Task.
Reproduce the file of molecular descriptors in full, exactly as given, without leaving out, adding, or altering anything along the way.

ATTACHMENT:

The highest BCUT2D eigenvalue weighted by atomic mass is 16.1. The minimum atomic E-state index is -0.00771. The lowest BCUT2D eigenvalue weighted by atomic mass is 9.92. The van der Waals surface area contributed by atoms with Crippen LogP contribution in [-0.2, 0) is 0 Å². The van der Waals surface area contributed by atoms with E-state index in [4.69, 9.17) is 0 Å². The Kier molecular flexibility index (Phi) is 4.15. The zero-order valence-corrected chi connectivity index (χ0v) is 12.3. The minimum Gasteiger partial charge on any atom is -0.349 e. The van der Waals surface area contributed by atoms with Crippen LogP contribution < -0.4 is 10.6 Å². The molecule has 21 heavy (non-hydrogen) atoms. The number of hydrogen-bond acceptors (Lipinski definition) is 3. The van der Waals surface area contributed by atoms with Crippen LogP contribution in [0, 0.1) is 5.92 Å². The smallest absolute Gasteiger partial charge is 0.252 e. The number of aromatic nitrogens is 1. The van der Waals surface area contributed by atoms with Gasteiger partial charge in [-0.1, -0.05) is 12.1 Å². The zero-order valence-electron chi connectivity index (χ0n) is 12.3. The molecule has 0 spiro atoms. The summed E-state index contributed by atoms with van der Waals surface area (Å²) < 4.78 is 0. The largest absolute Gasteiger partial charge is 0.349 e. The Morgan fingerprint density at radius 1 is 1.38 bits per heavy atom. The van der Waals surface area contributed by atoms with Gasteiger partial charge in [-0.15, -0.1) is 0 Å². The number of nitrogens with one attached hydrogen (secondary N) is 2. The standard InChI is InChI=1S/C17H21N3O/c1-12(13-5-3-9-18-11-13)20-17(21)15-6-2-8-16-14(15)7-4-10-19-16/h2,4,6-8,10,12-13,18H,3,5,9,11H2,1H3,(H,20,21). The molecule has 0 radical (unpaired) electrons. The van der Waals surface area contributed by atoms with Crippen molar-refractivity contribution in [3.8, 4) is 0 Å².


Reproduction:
The highest BCUT2D eigenvalue weighted by atomic mass is 16.1. The minimum atomic E-state index is -0.00771. The lowest BCUT2D eigenvalue weighted by atomic mass is 9.92. The van der Waals surface area contributed by atoms with Crippen LogP contribution in [-0.2, 0) is 0 Å². The van der Waals surface area contributed by atoms with E-state index in [4.69, 9.17) is 0 Å². The Kier molecular flexibility index (Phi) is 4.15. The zero-order valence-corrected chi connectivity index (χ0v) is 12.3. The minimum Gasteiger partial charge on any atom is -0.349 e. The van der Waals surface area contributed by atoms with Crippen LogP contribution < -0.4 is 10.6 Å². The molecule has 21 heavy (non-hydrogen) atoms. The number of hydrogen-bond acceptors (Lipinski definition) is 3. The van der Waals surface area contributed by atoms with Crippen LogP contribution in [0, 0.1) is 5.92 Å². The smallest absolute Gasteiger partial charge is 0.252 e. The number of aromatic nitrogens is 1. The van der Waals surface area contributed by atoms with Gasteiger partial charge in [-0.1, -0.05) is 12.1 Å². The zero-order valence-electron chi connectivity index (χ0n) is 12.3. The molecule has 0 spiro atoms. The summed E-state index contributed by atoms with van der Waals surface area (Å²) < 4.78 is 0. The largest absolute Gasteiger partial charge is 0.349 e. The Morgan fingerprint density at radius 1 is 1.38 bits per heavy atom. The van der Waals surface area contributed by atoms with Gasteiger partial charge in [-0.15, -0.1) is 0 Å². The number of nitrogens with one attached hydrogen (secondary N) is 2. The standard InChI is InChI=1S/C17H21N3O/c1-12(13-5-3-9-18-11-13)20-17(21)15-6-2-8-16-14(15)7-4-10-19-16/h2,4,6-8,10,12-13,18H,3,5,9,11H2,1H3,(H,20,21). The molecule has 0 radical (unpaired) electrons. The van der Waals surface area contributed by atoms with Crippen molar-refractivity contribution in [3.8, 4) is 0 Å².